Lets Get Serious About Games: CCHAG



This is the question I posed to the audience at CCHAG on  9 August at Ft. Belvoir at the beginning of my talk about serious games, and Cultural Recon.  Games often get a bad rap in our society.  They’re something we do when we’re not doing the things we should be doing.

— We’re playing solitaire on our work computers when we should be working on that PowerPoint presentation for our boss.

— We’re playingWords With Friends on our smartphone in that training briefing when we should be paying attention.

…  You get the idea.


Because of this, most people have come to think that the opposite of play is work.   We know the phrase, “work hard; play hard,” for example.  However the opposite of play is not work:  it is depression. 

You don’t have to believe me; you can read a short interview with Dr Stuart Brown posted by the Stanford Neurosciences Institute, that says the very same thing.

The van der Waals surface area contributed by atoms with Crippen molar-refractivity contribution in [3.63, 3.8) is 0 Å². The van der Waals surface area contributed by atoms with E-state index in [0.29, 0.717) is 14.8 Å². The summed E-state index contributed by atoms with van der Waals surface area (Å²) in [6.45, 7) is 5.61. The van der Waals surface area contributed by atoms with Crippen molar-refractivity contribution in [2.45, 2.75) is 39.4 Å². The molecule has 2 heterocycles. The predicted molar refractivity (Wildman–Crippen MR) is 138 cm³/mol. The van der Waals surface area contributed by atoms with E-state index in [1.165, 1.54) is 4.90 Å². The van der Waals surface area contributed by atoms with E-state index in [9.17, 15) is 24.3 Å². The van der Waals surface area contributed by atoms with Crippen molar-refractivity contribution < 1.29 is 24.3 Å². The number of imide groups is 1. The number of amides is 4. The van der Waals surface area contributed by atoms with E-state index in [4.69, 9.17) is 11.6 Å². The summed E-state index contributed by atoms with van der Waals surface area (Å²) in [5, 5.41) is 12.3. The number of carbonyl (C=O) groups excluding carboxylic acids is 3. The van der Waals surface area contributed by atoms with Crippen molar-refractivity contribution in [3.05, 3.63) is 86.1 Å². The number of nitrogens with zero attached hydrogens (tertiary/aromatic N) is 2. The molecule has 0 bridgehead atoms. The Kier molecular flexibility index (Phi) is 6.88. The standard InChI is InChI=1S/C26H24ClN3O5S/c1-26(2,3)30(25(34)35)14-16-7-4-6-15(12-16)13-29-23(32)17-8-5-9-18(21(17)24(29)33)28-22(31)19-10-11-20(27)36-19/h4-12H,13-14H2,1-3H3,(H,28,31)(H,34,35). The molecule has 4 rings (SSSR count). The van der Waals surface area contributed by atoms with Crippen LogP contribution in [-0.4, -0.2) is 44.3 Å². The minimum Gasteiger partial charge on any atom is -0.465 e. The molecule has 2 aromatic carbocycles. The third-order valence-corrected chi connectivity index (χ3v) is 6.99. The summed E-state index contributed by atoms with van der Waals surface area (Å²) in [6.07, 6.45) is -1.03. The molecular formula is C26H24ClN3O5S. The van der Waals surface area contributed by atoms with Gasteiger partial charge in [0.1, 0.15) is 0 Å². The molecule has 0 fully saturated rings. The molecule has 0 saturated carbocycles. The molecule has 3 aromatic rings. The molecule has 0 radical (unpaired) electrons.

However, games are probably the best teaching medium.  Cognitive scientist Daphne Bavelier studies how video games affect the brain. She has discovered that video games help us learn, focus and multitask. Games help us achieve higher order thinking skills and greater cognitive ability; they increase executive functioning of the brain. This is because games are not “mindless;” when we play games we conduct serious work.

Again, you don’t have to believe me, you can watch her Ted Talk:


CCHAG was a terrific time, and a terrific audience.  We had several inspirational discussions, and look forward to furthering our conversations from the day!

Kim, Dr. Zeidler, Dr. Rush and Army ROTC cadets, CCHAG 2016

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